KUALA LUMPUR, May 8 — A Malaysian man was yesterday sentenced to seven months’ jail by the Melbourne magistrate’s court in Australia for using a fake credit card to cheat retailers.
The Sydney Morning Herald reported today that Kee Liang Yaw, 36, was an “integral” part of a Malaysian-based syndicate whose members took “shoppers” on daily trips across Melbourne that targeted major retail chains.
Joint federal and Victoria police investigation found Malaysian-produced and imported blank cards, similar to those of Australian financial institutions, embossed and encoded with stolen details from banking customers.
The annual illegal purchases included at least A$5 million (RM15.5 million) in-store gift cards from Myer, Woolworths and Coles.
Kee, who was last year caught using a fake credit card and deported for living illegally in Australia, returned under a false name four months later in October to resume work for the syndicate.
Prosecutors said following Kee’s deportation, he had changed his name in Malaysia, obtained a new passport and was granted an Australian student visa.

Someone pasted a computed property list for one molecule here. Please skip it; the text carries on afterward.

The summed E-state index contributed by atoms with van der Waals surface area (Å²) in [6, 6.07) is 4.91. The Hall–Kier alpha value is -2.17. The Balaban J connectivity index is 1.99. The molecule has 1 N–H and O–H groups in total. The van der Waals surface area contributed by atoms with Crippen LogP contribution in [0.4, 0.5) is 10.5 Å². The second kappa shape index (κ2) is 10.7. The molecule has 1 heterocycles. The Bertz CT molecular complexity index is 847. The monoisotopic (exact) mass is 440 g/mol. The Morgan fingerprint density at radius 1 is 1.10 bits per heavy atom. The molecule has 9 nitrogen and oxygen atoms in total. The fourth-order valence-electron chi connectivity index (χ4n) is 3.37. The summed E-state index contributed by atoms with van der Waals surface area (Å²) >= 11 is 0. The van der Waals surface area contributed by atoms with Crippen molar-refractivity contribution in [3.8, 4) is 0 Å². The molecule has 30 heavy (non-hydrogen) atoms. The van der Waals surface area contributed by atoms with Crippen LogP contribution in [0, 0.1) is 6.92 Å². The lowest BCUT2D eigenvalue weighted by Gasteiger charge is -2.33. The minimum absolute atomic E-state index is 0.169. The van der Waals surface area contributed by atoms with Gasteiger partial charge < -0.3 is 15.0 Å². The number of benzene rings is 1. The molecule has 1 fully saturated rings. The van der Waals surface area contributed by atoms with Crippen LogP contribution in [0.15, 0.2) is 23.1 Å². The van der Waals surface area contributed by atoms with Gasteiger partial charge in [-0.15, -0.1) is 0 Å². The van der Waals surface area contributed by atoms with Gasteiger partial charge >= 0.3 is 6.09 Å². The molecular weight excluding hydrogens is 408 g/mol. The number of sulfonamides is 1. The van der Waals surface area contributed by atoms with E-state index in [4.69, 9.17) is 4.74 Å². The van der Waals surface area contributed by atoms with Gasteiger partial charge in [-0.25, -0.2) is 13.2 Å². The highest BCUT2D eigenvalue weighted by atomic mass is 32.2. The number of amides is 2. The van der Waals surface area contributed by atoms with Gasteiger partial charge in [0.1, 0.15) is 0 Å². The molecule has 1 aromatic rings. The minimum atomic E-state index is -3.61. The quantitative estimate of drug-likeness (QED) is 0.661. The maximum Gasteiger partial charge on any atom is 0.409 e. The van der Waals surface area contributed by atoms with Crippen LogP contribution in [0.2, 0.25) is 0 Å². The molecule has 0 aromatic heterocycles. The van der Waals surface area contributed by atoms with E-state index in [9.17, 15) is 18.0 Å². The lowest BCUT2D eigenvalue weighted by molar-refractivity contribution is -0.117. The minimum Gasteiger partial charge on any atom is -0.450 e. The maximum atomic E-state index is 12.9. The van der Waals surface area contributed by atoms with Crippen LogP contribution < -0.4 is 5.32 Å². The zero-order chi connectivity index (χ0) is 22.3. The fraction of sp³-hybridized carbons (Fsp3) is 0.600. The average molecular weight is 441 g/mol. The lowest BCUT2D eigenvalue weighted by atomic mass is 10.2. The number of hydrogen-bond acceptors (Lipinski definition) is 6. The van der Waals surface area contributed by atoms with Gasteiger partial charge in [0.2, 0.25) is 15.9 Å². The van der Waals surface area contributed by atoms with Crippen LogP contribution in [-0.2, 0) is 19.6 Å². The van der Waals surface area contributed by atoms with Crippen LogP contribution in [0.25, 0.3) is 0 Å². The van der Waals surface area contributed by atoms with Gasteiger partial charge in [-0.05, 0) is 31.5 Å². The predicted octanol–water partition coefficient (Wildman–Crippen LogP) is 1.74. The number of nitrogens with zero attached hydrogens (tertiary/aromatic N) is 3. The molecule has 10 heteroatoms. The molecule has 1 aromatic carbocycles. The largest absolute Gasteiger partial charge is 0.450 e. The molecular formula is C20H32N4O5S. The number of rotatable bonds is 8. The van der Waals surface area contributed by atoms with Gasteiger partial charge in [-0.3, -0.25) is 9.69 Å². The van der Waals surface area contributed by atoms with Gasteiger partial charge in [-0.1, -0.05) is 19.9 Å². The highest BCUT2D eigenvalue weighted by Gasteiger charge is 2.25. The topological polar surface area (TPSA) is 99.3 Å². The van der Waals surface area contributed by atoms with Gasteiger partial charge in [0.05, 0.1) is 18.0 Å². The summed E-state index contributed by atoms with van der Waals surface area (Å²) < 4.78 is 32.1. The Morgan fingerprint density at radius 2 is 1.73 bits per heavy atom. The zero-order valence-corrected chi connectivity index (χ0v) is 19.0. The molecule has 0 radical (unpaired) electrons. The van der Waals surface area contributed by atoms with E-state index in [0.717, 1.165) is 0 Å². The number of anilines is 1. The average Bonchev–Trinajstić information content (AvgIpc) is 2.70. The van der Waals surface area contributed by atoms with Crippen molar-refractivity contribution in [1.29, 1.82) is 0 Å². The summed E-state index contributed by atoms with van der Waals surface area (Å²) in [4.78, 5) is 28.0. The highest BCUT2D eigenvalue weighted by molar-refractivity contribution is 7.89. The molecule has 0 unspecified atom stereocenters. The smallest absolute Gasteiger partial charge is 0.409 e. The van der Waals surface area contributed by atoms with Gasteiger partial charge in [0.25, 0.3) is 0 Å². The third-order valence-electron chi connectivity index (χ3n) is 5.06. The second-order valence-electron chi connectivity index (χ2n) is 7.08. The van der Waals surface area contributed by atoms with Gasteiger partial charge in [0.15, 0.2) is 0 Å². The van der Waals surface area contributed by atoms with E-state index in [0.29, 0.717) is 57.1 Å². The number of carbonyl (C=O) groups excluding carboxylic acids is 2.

Last month, Kee was arrested by federal police and was found to have 43 fake cards, a credit card reader and the addresses of shopping centres and retails stores in his rented room.
He pleaded guilty to four charges, including two of dishonestly obtaining or dealing in personal financial information and one of possessing a false document.
Defence lawyer Andrew Sim said Kee, who spoke no English and had no family in Australia, had no prior convictions and was at the lower end of the syndicate.
However, magistrate Gerard Lethbridge told Kee he was “integral” to the syndicate and that the community needed protection “from people like you who come to this country and use these sophisticated methods to steal very, very substantial amounts of property and money”.